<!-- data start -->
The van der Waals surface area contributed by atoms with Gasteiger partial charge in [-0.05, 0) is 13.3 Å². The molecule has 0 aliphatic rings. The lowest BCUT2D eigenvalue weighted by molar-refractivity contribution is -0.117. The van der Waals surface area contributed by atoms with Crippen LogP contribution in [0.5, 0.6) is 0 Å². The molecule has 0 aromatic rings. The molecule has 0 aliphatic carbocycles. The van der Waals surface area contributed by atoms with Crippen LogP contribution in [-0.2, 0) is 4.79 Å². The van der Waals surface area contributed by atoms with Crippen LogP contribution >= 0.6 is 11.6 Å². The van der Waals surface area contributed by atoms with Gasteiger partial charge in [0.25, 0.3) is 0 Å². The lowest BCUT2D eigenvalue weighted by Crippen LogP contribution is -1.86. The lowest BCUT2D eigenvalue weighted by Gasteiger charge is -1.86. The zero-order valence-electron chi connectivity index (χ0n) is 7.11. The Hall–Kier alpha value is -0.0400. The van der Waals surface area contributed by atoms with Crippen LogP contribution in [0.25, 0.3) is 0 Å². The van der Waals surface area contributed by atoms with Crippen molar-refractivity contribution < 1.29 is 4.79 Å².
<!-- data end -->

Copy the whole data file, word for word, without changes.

The van der Waals surface area contributed by atoms with Gasteiger partial charge in [-0.05, 0) is 13.3 Å². The molecule has 0 aliphatic rings. The lowest BCUT2D eigenvalue weighted by molar-refractivity contribution is -0.117. The van der Waals surface area contributed by atoms with Crippen LogP contribution in [0.5, 0.6) is 0 Å². The molecule has 0 aromatic rings. The molecule has 0 aliphatic carbocycles. The van der Waals surface area contributed by atoms with Crippen LogP contribution in [-0.2, 0) is 4.79 Å². The van der Waals surface area contributed by atoms with Crippen LogP contribution >= 0.6 is 11.6 Å². The van der Waals surface area contributed by atoms with Gasteiger partial charge in [0.25, 0.3) is 0 Å². The lowest BCUT2D eigenvalue weighted by Crippen LogP contribution is -1.86. The lowest BCUT2D eigenvalue weighted by Gasteiger charge is -1.86. The zero-order valence-electron chi connectivity index (χ0n) is 7.11. The Hall–Kier alpha value is -0.0400. The van der Waals surface area contributed by atoms with Crippen LogP contribution in [0.25, 0.3) is 0 Å². The van der Waals surface area contributed by atoms with Crippen molar-refractivity contribution < 1.29 is 4.79 Å².